DC12: hills, open woodland or swamp, open ruins, tundra; + 2 to ambush DX (stealth) checks; Encounter distance: d100*10 yards
DC18: dense forest or jungle, narrow canyons, high grass, close ruins; + 4 to ambush DX (stealth) checks; Encounter distance: d100 yards
Light DC modifier, Daylight: no change; Night: + 4 (reduced to + 2 by darkvision up to 60’ and reduced to + 1 by darkvision 90’+ or devilsight)
Weather DC modifier, heavy rain, sand or snow storm, thick fog: + 6; light rain, snow or mist: + 2
Movement Speed DC modifier, fast pace: + 6; slow pace: -2.
Sneaking DC modifier: + 1 to other sides DC, or add the lowest DX+Stealth bonus in the sneaking group, whichever is higher (for this reason it is often best to put the stealthiest person on point 20-100 yards ahead of the main group). Movement pace is limited to slow when sneaking, but some PCs and monsters are able to sneak at normal movement rate (such as a Ranger in their favored terrain).
Ambushes: checks to avoid ambushes compare Dexterity(Stealth) to Perception(Scout). The highest score wins the contest. PCs and important NPCs check individually, but related groups of NPC creatures are checked only once using their highest ability(skill) in the group (for speed and simplicity).
Initiative: check at the start of each new round, rather than only once at start of combat. A designated individual in each group of combatants makes a Dexterity(Leadership) check (d20 + DX bonus + any leadership skill proficiency bonus). The highest score wins. In most cases, there are only two groups: the PCs and their foes. The ‘Leadership’ skill proficiency bonus does not have to come from the PC making the Dexterity roll, it could come from another individual with the highest Leadership in the group (who is nearby and not silenced, immobile, stunned, prone or otherwise disabled).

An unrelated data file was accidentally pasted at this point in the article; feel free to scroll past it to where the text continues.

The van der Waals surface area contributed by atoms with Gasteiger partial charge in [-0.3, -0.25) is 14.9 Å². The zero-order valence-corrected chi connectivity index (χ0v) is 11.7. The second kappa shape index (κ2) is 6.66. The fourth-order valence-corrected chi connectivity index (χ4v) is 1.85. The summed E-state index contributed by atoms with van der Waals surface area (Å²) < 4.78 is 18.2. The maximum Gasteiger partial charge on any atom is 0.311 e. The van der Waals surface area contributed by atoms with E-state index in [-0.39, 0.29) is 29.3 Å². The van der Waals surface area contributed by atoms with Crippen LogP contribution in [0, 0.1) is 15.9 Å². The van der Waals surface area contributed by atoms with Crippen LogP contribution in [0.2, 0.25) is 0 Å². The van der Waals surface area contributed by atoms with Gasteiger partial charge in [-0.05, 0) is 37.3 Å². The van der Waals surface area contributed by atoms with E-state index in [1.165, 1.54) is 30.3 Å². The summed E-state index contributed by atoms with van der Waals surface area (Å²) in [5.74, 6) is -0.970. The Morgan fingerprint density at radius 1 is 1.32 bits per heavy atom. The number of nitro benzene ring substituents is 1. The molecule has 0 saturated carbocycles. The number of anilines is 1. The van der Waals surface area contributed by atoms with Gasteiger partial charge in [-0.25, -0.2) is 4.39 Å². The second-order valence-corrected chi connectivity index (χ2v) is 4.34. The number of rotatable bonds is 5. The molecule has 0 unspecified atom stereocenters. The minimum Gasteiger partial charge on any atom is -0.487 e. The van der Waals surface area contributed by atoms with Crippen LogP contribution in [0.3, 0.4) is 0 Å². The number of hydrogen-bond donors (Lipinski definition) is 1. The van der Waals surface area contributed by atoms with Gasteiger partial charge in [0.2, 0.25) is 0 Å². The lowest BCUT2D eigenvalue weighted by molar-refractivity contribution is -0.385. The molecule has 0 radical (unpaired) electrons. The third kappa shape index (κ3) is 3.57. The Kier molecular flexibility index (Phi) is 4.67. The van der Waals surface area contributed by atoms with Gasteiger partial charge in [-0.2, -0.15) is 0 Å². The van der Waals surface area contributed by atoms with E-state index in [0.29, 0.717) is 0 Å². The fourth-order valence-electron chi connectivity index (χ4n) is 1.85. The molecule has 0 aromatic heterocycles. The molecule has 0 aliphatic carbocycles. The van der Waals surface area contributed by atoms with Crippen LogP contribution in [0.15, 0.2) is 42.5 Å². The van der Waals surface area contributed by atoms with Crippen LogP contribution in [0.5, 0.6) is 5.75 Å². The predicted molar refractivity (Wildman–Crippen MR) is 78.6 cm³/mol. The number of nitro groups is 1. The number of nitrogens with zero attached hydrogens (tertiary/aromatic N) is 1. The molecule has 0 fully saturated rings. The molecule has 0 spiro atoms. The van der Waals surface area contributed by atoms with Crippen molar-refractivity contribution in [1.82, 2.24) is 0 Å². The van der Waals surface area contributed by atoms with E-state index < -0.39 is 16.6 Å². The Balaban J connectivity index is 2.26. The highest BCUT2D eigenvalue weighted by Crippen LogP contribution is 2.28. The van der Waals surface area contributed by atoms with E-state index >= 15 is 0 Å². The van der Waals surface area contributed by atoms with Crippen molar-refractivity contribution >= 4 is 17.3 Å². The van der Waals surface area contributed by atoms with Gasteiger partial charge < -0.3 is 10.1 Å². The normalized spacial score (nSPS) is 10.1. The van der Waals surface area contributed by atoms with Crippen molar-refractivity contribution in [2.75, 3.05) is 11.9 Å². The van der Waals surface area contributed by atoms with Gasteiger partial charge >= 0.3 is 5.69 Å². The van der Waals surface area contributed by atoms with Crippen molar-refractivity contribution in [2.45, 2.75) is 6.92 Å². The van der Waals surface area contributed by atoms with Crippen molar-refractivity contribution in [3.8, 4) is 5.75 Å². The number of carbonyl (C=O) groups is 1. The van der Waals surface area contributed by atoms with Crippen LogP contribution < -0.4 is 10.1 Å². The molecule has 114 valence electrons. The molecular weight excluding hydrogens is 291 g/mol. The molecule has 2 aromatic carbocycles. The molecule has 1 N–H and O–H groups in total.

The winning side acts first, in any order they like. The losing side acts second, in any order they like. If there are more than two groups in a side, they act in the order of Dex check score, highest to lowest.
Spell and other effects which last until your ‘next turn’ might end before the enemy acts, if the caster loses initiative in one round and wins in the next. The spell or other effect would however be effective vs. reaction attacks launched by the enemy during this time. Example: Shield spell.
If multiple groups of PCs, their allies, or foes become separated on the field of battle by distance or on opposites sides of a barrier such as a closed door, each group checks initiative separately as above. The new ‘Leadership’ skill can be used during combat to coordinate the initiative of multiple allied groups into a single initiative roll. Use Charisma(Leadership) with DC dependent on how far the parties are separated, ambient noise and other distractions, intervening obstacles or darkness, etc. Using Leadership in this way counts as an ‘action’.
Barbarian ‘Feral Instinct’ (7th level trait): check initiative separately from the rest of group (using 2d20, taking best result). The barbarian using Feral Instinct to get advantage on initiative does not benefit from leadership skill (theirs or anyone else) and uses their own dexterity modifier. This means a barbarian could take their turn before other friendly and enemy groups on any given round. Use this scheme to handle advantage or disadvantage to initiative given to specific individuals by magic: the enhanced individual forms a new ‘group’ and rolls initiative separately.
Attacking Spell-casters: the ‘Ready’ action can be used to watch for enemies attempting to cast spells later in the round (or in the next round, depending on which side wins initiative). When the trigger event occurs, the Ready character can use their reaction to attack the spell caster. The caster must make a standard Constitution / concentration save for each time they are hit. The DC equals 10 or the damage taken, whichever number is higher. If failed, the spell has no effect, the spell slot is lost, and the caster’s action is used as well.
Interacting with Objects Around You: use common sense here. No one can get a potion or anything else out of a backpack while attacking, spellcasting or dashing. Doing so would count as your action. Feeding a potion to someone else uses your action.
- Initially readying a weapon (or two weapons if dual-wielding) can be done in combination with the Attack action. Changing from 1-2 weapon to another 1-2 weapons counts as your action. The exceptions are: 1) ‘Light’ weapons, or 2) if you are willing to simply drop your current weapon. Switching from 1 or 2 readied weapons to a ‘two-handed’ missile-firing weapon like a gun, bow or heavy crossbow always requires a full action.